The next room features a wall-and-a-half of assorted portraits or sculptures of Peter Marino by various famous artists. There's really not much to say about that.
The highlight of the gallery is a series of stainless-steel busts by Joel Morrison. Each figure is incredibly detailed and decked-out in punk regalia—patches, studs, and safety pins offering a surprisingly rich cornucopia of textures in such a hard, lustrous medium. The mash-up of classical sculpture with punk styling and slick, costly fabrication brings to mind the decline of "The Decline of Western Civilization"—particularly sitting opposite the glossy, commissioned images of Marino in his "rebellious" leather attire.
An adjacent room features more work from Marino's collection, this time organized around the concept of "art about art". There are various techniques of appropriation on display, from Vic Muniz's somewhat obvious blown-up photos of found reproductions of famous paintings to Thomas Struth's gorgeous Pergamon Museum series. These are especially interesting in the context of an architect's collection; the Pergamon was an ancient temple in Turkey that was disassembled and partially rebuilt inside a Berlin museum. Struth's photos capture western tourists exploring an exotic locale from the comfort of an enormous, sterile hall. The environments in the images have an odd sense of scale and a surreal warping of time/space that must be appealing to someone who primarily designs interiors.
After experiencing Marino's art collection as curated into two categories—"expensive and black" and "highly referential"—seeing the architects own work feels slightly anticlimactic. There's an "exhibition" of his unbuilt projects and images of completed sites displayed on a series of digital screens. The whole thing feels like a sales office aimed at the well-heeled crowd that was in town for Basel. In the context of the other two galleries, the thought process behind Marino's practice and design decisions becomes transparent. His projects seem to be a pastiche of signifiers of contemporaneity with materials intended to convey some impression of expensiveness and just enough mis-matched historical allusions to imply a sense of "timelessness" or a link to the wealthy of yesteryear.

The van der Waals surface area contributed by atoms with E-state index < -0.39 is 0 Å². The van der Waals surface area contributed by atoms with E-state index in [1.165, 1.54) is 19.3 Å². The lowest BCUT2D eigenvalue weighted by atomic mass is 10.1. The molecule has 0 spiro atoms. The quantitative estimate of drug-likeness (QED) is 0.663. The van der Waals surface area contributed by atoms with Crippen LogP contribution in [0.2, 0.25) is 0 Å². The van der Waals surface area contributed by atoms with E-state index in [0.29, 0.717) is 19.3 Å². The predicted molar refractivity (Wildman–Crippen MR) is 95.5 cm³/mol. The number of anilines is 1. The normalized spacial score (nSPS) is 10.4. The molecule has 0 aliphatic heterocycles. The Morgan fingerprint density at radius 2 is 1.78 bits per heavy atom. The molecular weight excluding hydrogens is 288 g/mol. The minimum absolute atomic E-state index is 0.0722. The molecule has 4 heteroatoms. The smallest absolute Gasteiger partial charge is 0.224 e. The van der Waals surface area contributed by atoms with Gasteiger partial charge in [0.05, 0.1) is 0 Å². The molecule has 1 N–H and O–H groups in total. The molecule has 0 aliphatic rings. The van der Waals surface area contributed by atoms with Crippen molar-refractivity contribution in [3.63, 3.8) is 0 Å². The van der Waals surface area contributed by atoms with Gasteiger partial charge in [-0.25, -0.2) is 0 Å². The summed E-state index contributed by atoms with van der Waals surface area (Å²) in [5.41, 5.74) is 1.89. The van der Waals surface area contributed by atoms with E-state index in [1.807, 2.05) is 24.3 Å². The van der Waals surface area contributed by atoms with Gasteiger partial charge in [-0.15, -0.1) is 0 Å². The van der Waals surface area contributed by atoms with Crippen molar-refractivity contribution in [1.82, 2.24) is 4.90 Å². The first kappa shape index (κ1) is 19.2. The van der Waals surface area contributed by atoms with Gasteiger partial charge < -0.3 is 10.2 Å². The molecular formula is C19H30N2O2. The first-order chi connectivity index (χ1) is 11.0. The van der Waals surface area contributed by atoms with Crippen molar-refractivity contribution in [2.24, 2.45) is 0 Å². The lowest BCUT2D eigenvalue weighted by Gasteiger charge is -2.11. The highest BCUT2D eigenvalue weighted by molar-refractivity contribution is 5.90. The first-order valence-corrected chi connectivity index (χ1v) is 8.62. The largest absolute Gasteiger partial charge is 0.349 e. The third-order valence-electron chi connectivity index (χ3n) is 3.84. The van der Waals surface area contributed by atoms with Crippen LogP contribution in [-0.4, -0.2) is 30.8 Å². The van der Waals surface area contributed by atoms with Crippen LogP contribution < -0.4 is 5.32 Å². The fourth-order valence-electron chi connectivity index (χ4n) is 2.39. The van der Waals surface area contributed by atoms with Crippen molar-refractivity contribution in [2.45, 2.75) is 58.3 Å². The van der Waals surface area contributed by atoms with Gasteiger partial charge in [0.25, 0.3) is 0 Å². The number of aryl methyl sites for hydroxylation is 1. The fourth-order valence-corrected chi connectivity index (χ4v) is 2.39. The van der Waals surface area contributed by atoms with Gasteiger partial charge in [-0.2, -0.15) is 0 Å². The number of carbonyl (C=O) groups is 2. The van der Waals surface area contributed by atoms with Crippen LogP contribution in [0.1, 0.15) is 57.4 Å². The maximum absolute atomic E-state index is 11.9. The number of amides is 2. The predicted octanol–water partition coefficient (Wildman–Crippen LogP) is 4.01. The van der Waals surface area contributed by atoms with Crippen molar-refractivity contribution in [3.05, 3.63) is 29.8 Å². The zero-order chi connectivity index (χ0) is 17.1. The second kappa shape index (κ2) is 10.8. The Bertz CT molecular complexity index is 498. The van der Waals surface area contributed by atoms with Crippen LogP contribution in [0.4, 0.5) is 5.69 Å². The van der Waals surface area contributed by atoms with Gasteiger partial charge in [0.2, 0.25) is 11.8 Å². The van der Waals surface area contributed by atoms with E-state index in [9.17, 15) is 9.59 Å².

This impression is confirmed in the next room. Designed by Marino and decadently paneled in stitched leather, the gallery contains an impressively-large collection of Robert Maplethorpe photos (edgy!) and classical sculpture (erudite!) perched upon cast-bronze furniture from the architect's own oeuvre. It's a heavy-handed approach intended to suggest to us philistines that Peter Marino's furniture is luxurious, somehow eternal-yet-risk-taking, and as thought-provoking as a photo of a big ol' erection.
As if this set-up wasn't bombastic enough, the exhibition ends in a theater with documentation, audio, and set pieces from Marino's re-staging of the opera Orpheo Ed Euridice that he commissioned as a private performance in his own home for 100 guests. It's a little over-the-top. In fact, the production is pretty evocative of the dramatic style of Leni Riefenstahl... Hitler's favored filmmaker. To be fair, that association might not have been as obvious if the theater wasn't regrettably located adjacent to a gallery full of equally histrionic, military-themed artworks with the wall text "German Horizons".
But by far, the most memorable wall text in "One Way: Peter Marino" is the panel outside the theater. It casually mentions that Peter Marino has a wife. Peter Marino—the interior decorator who literally exclusively dresses like a Tom of Finland drawing of a leather daddy and collects glittery art and Greco-Roman statues of men and Robert Mapplethorpe photos of penises and equates those statues and photos to the sideboards he designs and stages opera productions in his home—is straight. Mind B L O W N.
Then again, Peter Marino's world is all about branding. Creating an image of luxury is as much about selling the space to a client as it is about laying Italian travertine. And you know what always makes real estate seem valuable? The arts and the gays. Welcome to South Beach, Peter Marino.—Michael Farley